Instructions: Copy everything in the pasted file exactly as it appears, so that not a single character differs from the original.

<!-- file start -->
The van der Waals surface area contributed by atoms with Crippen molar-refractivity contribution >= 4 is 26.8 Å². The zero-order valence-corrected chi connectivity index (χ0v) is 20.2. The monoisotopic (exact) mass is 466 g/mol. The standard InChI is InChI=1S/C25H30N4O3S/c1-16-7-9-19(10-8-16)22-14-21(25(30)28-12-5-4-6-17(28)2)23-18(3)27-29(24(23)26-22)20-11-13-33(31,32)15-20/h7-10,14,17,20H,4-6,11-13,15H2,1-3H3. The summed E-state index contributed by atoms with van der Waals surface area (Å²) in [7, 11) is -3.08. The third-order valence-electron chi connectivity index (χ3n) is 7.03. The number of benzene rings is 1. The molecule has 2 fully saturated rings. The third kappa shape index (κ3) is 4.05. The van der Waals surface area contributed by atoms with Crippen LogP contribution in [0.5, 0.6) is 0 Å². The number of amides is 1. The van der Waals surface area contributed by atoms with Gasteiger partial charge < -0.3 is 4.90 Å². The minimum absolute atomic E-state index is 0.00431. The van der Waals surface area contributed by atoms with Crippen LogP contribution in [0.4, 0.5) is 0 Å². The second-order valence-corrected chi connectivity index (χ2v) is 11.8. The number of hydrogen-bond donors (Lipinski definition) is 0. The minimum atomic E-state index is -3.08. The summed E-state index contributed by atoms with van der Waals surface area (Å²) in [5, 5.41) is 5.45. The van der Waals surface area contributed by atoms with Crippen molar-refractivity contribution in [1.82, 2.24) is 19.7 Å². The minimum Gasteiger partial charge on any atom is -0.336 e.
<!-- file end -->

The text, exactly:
The van der Waals surface area contributed by atoms with Crippen molar-refractivity contribution >= 4 is 26.8 Å². The zero-order valence-corrected chi connectivity index (χ0v) is 20.2. The monoisotopic (exact) mass is 466 g/mol. The standard InChI is InChI=1S/C25H30N4O3S/c1-16-7-9-19(10-8-16)22-14-21(25(30)28-12-5-4-6-17(28)2)23-18(3)27-29(24(23)26-22)20-11-13-33(31,32)15-20/h7-10,14,17,20H,4-6,11-13,15H2,1-3H3. The summed E-state index contributed by atoms with van der Waals surface area (Å²) in [7, 11) is -3.08. The third-order valence-electron chi connectivity index (χ3n) is 7.03. The number of benzene rings is 1. The molecule has 2 fully saturated rings. The third kappa shape index (κ3) is 4.05. The van der Waals surface area contributed by atoms with Crippen LogP contribution in [0.5, 0.6) is 0 Å². The number of amides is 1. The van der Waals surface area contributed by atoms with Gasteiger partial charge < -0.3 is 4.90 Å². The minimum absolute atomic E-state index is 0.00431. The van der Waals surface area contributed by atoms with Crippen LogP contribution in [0.4, 0.5) is 0 Å². The second-order valence-corrected chi connectivity index (χ2v) is 11.8. The number of hydrogen-bond donors (Lipinski definition) is 0. The minimum atomic E-state index is -3.08. The summed E-state index contributed by atoms with van der Waals surface area (Å²) in [5, 5.41) is 5.45. The van der Waals surface area contributed by atoms with Crippen molar-refractivity contribution in [1.82, 2.24) is 19.7 Å². The minimum Gasteiger partial charge on any atom is -0.336 e.